On April 18th the European Parliament voted to formally adopt the revised Waste Framework Directive, which will play a huge role in shaping the future of EU action on food waste.
Current rates of food waste in the EU are estimated at around 88 and 143 million tonnes per year. The reduction of food waste is therefore an issue of urgent and extreme importance: in 2015, all member states of the United Nations agreed upon a set of sustainable development goals (SDGs) including the aim of halving food waste by 2030.
Sadly, the EU’s Waste Framework Directive includes no such binding commitment, but with the official passage of the Directive into law, and the ensuing two-year period for member states to transpose the legislation into national law, comes a huge opportunity.
Individual member states will now have the chance to take a firm stand on the issue and establish a positive future trend for food waste reduction by introducing binding national targets.
The Waste Framework Directive was welcomed by civil society organizations working on food waste, including Slow Food, but also faced criticism for the lack of clarity, commitments and vague definitions. According to the new rules, member states will be obliged to report their food waste annually from 2020 onwards – a big development, since lack of data about food waste has significantly held back efforts to understand and tackle food waste in the EU so far.
The problem lies in the definition of what constitutes ‘food waste’: currently only postharvest food waste through to consumer food waste will be included. Slow Food is instead calling for harvest food waste to be included in compulsory reporting too because, according to the FAO’s estimates, it accounts for up to 36% of Europe’s food waste.
Campaigners also criticized the European Council for blocking the introduction of a food waste hierarchy in the Framework, meaning that the EU will rely on a generic waste hierarchy which does not capture the priority of food waste prevention over other measures such as redistribution of food to charity, feed to livestock and anaerobic digestion. Furthermore, a review of introducing binding food waste reduction targets has been delayed until December 31st 2023, just 7 years before the deadline to achieve the SDG on food waste by 2030.
Martin Bowman, EU Campaigns Manager for This Is Rubbish, and founder of the EU food waste campaign, said, “We’re delighted to see the introduction of mandatory annual reporting of food waste from 2020 onwards, because for too long lack of data has prevented food waste being tackled meaningfully. However, we are deeply concerned that harvest food waste is provisionally excluded from the compulsory measurement despite being within the scope of Article 2 of Regulation (EC) 178/2002. It is vital that food that is perfectly edible to eat but ploughed back in or left to rot on farms be included in measurement because this makes up an estimated 36% of Europe’s food waste according to the FAO – we urge the Commission to include this in its methodology.”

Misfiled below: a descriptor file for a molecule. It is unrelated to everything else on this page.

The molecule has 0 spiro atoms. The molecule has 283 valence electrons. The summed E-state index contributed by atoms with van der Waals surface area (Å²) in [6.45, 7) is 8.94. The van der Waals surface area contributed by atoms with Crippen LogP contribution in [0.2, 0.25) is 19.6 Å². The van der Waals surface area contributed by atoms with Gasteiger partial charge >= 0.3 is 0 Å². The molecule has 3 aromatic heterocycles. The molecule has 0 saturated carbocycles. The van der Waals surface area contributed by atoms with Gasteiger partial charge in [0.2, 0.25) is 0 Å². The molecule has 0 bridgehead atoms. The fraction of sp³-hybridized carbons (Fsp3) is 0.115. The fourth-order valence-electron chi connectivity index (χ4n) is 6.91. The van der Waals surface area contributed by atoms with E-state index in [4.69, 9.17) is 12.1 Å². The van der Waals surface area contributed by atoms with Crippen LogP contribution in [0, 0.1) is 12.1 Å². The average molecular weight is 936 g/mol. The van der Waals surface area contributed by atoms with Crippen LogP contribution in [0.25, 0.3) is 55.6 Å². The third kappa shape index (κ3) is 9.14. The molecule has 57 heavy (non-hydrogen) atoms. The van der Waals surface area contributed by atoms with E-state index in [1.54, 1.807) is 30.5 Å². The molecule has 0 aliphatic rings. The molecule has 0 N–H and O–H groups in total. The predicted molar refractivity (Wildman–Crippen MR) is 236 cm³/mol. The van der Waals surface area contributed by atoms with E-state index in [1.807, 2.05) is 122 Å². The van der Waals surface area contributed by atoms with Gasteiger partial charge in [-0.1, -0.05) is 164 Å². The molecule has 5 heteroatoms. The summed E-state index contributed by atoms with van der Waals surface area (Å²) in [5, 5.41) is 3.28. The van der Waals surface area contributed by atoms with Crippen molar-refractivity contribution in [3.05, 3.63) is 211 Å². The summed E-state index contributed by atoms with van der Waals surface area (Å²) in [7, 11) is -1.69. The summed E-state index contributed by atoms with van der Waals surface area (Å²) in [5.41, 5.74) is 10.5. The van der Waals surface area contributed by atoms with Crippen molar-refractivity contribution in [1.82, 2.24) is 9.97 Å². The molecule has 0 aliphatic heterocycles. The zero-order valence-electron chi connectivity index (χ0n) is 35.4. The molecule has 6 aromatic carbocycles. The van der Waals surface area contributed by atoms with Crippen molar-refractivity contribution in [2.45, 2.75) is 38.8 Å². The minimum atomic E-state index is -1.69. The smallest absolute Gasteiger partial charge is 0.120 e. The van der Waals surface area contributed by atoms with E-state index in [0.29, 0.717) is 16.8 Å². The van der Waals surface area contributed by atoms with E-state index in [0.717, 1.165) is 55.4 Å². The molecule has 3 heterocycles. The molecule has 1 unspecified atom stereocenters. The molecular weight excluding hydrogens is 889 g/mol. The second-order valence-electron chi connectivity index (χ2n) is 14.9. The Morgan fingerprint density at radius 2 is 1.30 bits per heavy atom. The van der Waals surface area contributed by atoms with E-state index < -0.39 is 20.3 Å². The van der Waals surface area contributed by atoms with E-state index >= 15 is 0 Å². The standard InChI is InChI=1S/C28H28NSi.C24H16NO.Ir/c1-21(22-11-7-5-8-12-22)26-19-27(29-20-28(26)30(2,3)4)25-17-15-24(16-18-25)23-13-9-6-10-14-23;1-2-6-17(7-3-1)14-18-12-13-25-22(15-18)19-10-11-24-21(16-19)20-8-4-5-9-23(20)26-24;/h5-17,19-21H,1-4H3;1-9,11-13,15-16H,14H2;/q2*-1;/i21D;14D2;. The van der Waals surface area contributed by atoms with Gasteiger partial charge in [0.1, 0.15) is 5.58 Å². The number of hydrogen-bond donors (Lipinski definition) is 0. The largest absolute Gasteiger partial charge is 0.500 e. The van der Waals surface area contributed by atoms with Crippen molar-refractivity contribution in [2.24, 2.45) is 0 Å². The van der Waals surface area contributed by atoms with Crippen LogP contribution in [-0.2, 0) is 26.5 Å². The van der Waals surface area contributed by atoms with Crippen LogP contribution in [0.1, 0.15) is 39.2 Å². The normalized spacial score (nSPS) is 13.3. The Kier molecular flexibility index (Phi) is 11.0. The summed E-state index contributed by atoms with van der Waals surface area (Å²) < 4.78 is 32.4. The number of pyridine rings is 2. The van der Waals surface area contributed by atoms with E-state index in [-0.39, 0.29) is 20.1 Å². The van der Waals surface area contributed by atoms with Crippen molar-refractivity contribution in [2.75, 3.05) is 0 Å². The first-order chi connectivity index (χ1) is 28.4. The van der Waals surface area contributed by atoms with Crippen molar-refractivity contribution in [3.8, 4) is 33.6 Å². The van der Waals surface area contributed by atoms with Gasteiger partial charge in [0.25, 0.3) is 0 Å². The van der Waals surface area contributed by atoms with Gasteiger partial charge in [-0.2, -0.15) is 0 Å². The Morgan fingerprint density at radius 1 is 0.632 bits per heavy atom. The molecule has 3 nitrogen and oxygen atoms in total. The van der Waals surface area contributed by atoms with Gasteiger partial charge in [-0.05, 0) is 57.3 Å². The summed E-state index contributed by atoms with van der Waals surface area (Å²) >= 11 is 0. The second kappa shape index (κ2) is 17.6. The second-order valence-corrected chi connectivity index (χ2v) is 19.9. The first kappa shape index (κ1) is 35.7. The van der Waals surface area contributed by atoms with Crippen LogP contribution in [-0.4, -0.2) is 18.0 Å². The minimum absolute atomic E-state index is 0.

“Slow Food believes that to meaningfully address the problem of food waste, we must start at the source: priority must be given to the prevention of food waste itself”, said Ursula Hudson, Slow Food Germany President.
On April 28th, the Slow Food Youth Network will host the second edition of World Disco Soup Day –an event where participants cook, eat and dance together while raising awareness on the amount of food that goes to waste. The first edition saw tens of thousands of people help turn more than 5000 kilograms of food into 25,000 meals, with more than a hundred Disco Soups organized in 40 countries across 5 continents. These events help to engage citizens on a topic of huge importance and promote a zero-waste culture.
“Events such as these are Slow Food’s way of celebrating and giving value back to food while raising awareness on the importance of reducing food waste. It is an occasion for us all to think about where our food comes from and how to feed the population of the future. This is why we are calling on national governments to play a leading role in the reduction of farm to fork food waste in the EU and introduce binding targets of reduction of 50% by 2030”, concluded Hudson.
Despite the shortcomings and level of ambiguity found in the text, the Framework still represents a big opportunity for member states to commit to a drastic reduction of food waste. On both an individual and global level, food waste reduction can also go a long well in helping to promote global food sufficiency and move beyond the discourse of achieving food security through increased production. Citizens and national governments can and should play a key role in helping to achieve these goals.